- Biomonitoring can be a cost effective approach for airborne fluoride monitoring.
- Internal fluorides decreased exponentially with distance from the source.
- Distance and exposure time significantly influenced fluoride accumulation.
- Plant age had no significant impact on fluoride accumulation.
Airborne fluoride emission is an environmental concern. There is a lack of knowledge in determining factors influencing internal fluoride accumulation in plant tissue. The aim of this study was to improve understanding of how temporal, spatial and physiological factors influence internal fluoride accumulation. Lolium perenne L. (perennial rye grass) was used as a bioindicator and exposed in 52 sites in 2015 and 11 sites in 2016 surrounding the emission source. Biomass was harvested for fluoride analysis. A biomonitoring system was developed to standardize greenhouse cultivation, field exposure, and plant harvest. Results show that relatively cooler weather may promote internal fluoride accumulation of perennial rye grass over time. Distance from the source and exposure time significantly influenced internal fluoride accumulation. Internal fluoride concentrations decreased exponentially with distance from the source, with a sharp drop within 500 m. Generally, fluoride accumulation increased with days of exposure. It peaked after 81 days of exposure in 2015 and 110 days in 2016. Plant age had no significant impact on fluoride accumulation. Biomonitoring can be a cost effective approach for detecting long term environmental impacts of airborne pollution. The method in this research can be applied in various point source air pollution scenarios to assess emission impacts on biota and to aid in land use management.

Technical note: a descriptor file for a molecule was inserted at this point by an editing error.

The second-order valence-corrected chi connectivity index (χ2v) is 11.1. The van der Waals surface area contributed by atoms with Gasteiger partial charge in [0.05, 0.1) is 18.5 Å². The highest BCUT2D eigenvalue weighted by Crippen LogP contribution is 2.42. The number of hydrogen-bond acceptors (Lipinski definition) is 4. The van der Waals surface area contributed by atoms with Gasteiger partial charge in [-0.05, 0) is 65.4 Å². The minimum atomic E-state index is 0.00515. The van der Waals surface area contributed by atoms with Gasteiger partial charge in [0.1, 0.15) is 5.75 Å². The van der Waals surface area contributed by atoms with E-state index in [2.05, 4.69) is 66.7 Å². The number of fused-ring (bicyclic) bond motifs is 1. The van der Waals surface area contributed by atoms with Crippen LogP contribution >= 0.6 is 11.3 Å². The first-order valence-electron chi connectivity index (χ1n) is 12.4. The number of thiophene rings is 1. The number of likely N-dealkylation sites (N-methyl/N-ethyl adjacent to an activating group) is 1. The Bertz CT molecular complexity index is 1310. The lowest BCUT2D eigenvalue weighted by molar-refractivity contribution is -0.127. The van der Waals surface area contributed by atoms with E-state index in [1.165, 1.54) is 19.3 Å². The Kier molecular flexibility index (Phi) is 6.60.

*Original abstract online at https://www.sciencedirect.com/science/article/abs/pii/S0048969721075951